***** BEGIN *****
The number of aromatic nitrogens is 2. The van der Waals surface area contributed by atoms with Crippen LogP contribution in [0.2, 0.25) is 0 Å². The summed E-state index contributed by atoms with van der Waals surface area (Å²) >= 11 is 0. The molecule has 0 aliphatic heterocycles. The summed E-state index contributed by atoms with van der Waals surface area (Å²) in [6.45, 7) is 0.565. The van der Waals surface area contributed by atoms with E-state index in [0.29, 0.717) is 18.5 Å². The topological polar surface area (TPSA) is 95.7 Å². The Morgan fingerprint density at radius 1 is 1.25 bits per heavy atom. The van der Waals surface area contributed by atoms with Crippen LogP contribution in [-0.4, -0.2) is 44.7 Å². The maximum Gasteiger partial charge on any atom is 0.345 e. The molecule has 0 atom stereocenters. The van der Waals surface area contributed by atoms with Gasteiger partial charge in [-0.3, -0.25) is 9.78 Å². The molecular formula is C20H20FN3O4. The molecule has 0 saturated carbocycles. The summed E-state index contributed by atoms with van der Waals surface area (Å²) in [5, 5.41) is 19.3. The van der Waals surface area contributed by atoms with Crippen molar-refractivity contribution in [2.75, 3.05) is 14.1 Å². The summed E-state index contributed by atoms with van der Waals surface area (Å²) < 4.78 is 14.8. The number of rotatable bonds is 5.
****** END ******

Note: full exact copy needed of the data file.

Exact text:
The number of aromatic nitrogens is 2. The van der Waals surface area contributed by atoms with Crippen LogP contribution in [0.2, 0.25) is 0 Å². The summed E-state index contributed by atoms with van der Waals surface area (Å²) >= 11 is 0. The molecule has 0 aliphatic heterocycles. The summed E-state index contributed by atoms with van der Waals surface area (Å²) in [6.45, 7) is 0.565. The van der Waals surface area contributed by atoms with E-state index in [0.29, 0.717) is 18.5 Å². The topological polar surface area (TPSA) is 95.7 Å². The Morgan fingerprint density at radius 1 is 1.25 bits per heavy atom. The van der Waals surface area contributed by atoms with Crippen LogP contribution in [-0.4, -0.2) is 44.7 Å². The maximum Gasteiger partial charge on any atom is 0.345 e. The molecule has 0 atom stereocenters. The van der Waals surface area contributed by atoms with Gasteiger partial charge in [-0.3, -0.25) is 9.78 Å². The molecular formula is C20H20FN3O4. The molecule has 0 saturated carbocycles. The summed E-state index contributed by atoms with van der Waals surface area (Å²) in [5, 5.41) is 19.3. The van der Waals surface area contributed by atoms with Crippen molar-refractivity contribution in [2.75, 3.05) is 14.1 Å². The summed E-state index contributed by atoms with van der Waals surface area (Å²) < 4.78 is 14.8. The number of rotatable bonds is 5.